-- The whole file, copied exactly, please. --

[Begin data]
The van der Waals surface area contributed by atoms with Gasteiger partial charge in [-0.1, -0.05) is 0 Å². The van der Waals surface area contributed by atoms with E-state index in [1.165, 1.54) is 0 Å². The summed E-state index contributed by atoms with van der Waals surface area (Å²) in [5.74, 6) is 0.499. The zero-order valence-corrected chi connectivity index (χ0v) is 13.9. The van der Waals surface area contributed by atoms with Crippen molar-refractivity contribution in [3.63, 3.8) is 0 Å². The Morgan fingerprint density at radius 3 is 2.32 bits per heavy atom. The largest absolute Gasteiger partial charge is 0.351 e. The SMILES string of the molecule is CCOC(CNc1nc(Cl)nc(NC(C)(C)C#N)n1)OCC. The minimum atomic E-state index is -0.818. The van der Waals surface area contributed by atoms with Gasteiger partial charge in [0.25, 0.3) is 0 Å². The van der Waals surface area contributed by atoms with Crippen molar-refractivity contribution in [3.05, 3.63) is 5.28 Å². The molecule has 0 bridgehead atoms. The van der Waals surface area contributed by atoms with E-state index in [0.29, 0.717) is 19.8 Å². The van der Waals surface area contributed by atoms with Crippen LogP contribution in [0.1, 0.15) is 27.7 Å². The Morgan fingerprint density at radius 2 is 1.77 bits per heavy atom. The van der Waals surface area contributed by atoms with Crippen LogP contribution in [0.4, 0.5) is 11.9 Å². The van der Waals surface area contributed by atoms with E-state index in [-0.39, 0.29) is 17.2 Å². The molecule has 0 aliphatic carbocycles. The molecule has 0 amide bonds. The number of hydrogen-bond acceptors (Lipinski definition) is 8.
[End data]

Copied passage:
The van der Waals surface area contributed by atoms with Gasteiger partial charge in [-0.1, -0.05) is 0 Å². The van der Waals surface area contributed by atoms with E-state index in [1.165, 1.54) is 0 Å². The summed E-state index contributed by atoms with van der Waals surface area (Å²) in [5.74, 6) is 0.499. The zero-order valence-corrected chi connectivity index (χ0v) is 13.9. The van der Waals surface area contributed by atoms with Crippen molar-refractivity contribution in [3.63, 3.8) is 0 Å². The Morgan fingerprint density at radius 3 is 2.32 bits per heavy atom. The largest absolute Gasteiger partial charge is 0.351 e. The SMILES string of the molecule is CCOC(CNc1nc(Cl)nc(NC(C)(C)C#N)n1)OCC. The minimum atomic E-state index is -0.818. The van der Waals surface area contributed by atoms with Gasteiger partial charge in [0.25, 0.3) is 0 Å². The van der Waals surface area contributed by atoms with Crippen molar-refractivity contribution in [3.05, 3.63) is 5.28 Å². The molecule has 0 bridgehead atoms. The van der Waals surface area contributed by atoms with E-state index in [0.29, 0.717) is 19.8 Å². The van der Waals surface area contributed by atoms with Crippen LogP contribution in [0.1, 0.15) is 27.7 Å². The Morgan fingerprint density at radius 2 is 1.77 bits per heavy atom. The van der Waals surface area contributed by atoms with Crippen LogP contribution in [0.4, 0.5) is 11.9 Å². The van der Waals surface area contributed by atoms with E-state index in [-0.39, 0.29) is 17.2 Å². The molecule has 0 aliphatic carbocycles. The molecule has 0 amide bonds. The number of hydrogen-bond acceptors (Lipinski definition) is 8.